Board members also selected Richard “Dicky” Jackson to serve as vice president.
DeHart served as board vice president in 2012.
Plant expansion nears completion
NEW IBERIA — Omega Natchiq Inc. expects to complete construction of a bigger fabrication facility during February.
Officials of the New Iberia-based oilfield service company said the facility is being built at a cost of about $5 million.
Company President Gary Buchanan says the facility will allow the company to move all of its subsea deepwater fabrication projects — now handled outdoors — into a more protected environment.
SCHRIEVER — Construction of an expansion has begun at Fletcher Technical Community College in the Terrebonne Parish community of Schriever.
Ground was broken for the BP Integrated Production Technologies Building this past week.
The $5.2 million building, which will house training equipment and classrooms, is partly financed by a $4 million donation from oil giant BP.
Firm seeks input on I-49 route
SHREVEPORT — Shreveport residents concerned about a potential Interstate 49 connector going through their neighborhoods have until Monday to voice their views.
Those who were unable to attend a December meeting on the issue can submit written comments about whether the connector should be built and, if so, which of the four proposed 300-foot corridors they prefer. Comments can be sent to the engineering firm Providence by email to firstname.lastname@example.org or by mail in care of Inner City Connector, 1201 Main St., Baton Rouge, LA, 70816.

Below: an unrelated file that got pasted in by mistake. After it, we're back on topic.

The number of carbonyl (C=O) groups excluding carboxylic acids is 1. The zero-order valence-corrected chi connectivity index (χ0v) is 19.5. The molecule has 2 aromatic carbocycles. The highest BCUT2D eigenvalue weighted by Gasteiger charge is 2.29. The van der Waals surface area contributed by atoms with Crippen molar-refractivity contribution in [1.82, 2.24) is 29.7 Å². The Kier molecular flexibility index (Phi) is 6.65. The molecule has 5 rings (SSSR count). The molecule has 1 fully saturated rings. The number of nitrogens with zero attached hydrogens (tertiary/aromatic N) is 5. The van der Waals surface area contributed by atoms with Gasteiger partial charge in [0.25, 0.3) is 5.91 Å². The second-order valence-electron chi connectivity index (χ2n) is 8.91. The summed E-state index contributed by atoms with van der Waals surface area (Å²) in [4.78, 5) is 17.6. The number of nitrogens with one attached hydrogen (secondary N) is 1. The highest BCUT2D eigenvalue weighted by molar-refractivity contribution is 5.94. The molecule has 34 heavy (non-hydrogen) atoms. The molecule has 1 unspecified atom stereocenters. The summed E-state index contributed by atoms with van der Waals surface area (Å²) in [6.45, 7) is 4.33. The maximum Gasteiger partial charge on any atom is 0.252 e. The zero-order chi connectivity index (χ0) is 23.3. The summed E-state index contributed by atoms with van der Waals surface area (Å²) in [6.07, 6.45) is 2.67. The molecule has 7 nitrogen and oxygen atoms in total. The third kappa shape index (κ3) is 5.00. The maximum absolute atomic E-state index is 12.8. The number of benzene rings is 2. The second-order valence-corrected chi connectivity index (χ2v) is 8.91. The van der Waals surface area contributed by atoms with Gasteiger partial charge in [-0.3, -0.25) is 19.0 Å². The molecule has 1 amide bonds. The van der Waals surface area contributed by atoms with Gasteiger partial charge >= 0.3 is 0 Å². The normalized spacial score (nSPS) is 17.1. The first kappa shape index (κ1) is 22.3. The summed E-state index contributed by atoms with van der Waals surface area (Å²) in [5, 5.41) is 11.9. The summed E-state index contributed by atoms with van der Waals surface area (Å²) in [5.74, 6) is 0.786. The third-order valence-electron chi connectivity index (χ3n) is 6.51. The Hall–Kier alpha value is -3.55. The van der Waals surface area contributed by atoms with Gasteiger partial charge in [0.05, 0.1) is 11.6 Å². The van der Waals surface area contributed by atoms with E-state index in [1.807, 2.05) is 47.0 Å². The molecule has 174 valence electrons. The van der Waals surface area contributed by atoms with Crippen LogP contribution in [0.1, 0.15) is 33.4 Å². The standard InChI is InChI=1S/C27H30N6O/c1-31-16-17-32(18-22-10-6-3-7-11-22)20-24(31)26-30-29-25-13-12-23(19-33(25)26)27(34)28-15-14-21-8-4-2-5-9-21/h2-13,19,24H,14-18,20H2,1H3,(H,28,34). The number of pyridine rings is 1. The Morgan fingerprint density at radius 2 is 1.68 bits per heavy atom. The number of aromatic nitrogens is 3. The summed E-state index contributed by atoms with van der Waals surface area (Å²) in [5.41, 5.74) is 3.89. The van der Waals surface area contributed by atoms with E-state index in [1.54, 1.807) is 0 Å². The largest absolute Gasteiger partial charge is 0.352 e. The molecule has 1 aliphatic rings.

Rapides Parish seeks China link
ALEXANDRIA — The Rapides Parish Police Jury is a step closer to becoming part of an educational, cultural and commercial partnership with a Chinese city.
A jury committee approved a motion brought to the panel by state Rep. Herbert Dixon, D-Alexandria, to support efforts to build a sister community relationship with the city of Shangqiu. The full Police Jury will vote on the resolution next week.
The relationship would emphasize building mutually beneficial opportunities in trade, cultural and educational exchange and tourism.
A dialogue about a possible relationship between the regions began when several Central Louisiana residents participated in a trip to China last March. In September, a delegation from Shangqiu, including Mayor Yu Xueyou, visited central Louisiana and signed a letter of intent to pursue a partnership.
Air traffic surge expected in B.R.
BATON ROUGE — Baton Rouge tourism and airport officials are preparing for a large influx of traffic through the city because of the Super Bowl in New Orleans on Feb. 3.
Some of the heaviest traffic will come through Baton Rouge Metropolitan Airport, where officials and businesses are expecting as many as 250 additional planes that will need to be parked during the event.
Ralph Hennessy, the assistant director of aviation at the Baton Rouge Metropolitan Airport, said the additional traffic through the airport would be “spillover” from New Orleans.
When New Orleans runs out of space to house aircraft, Hennessy say some of them will be diverted to Baton Rouge and other airports in the region, such as New Orleans Lakefront, Houma, Slidell and Hammond.
From The Associated Press.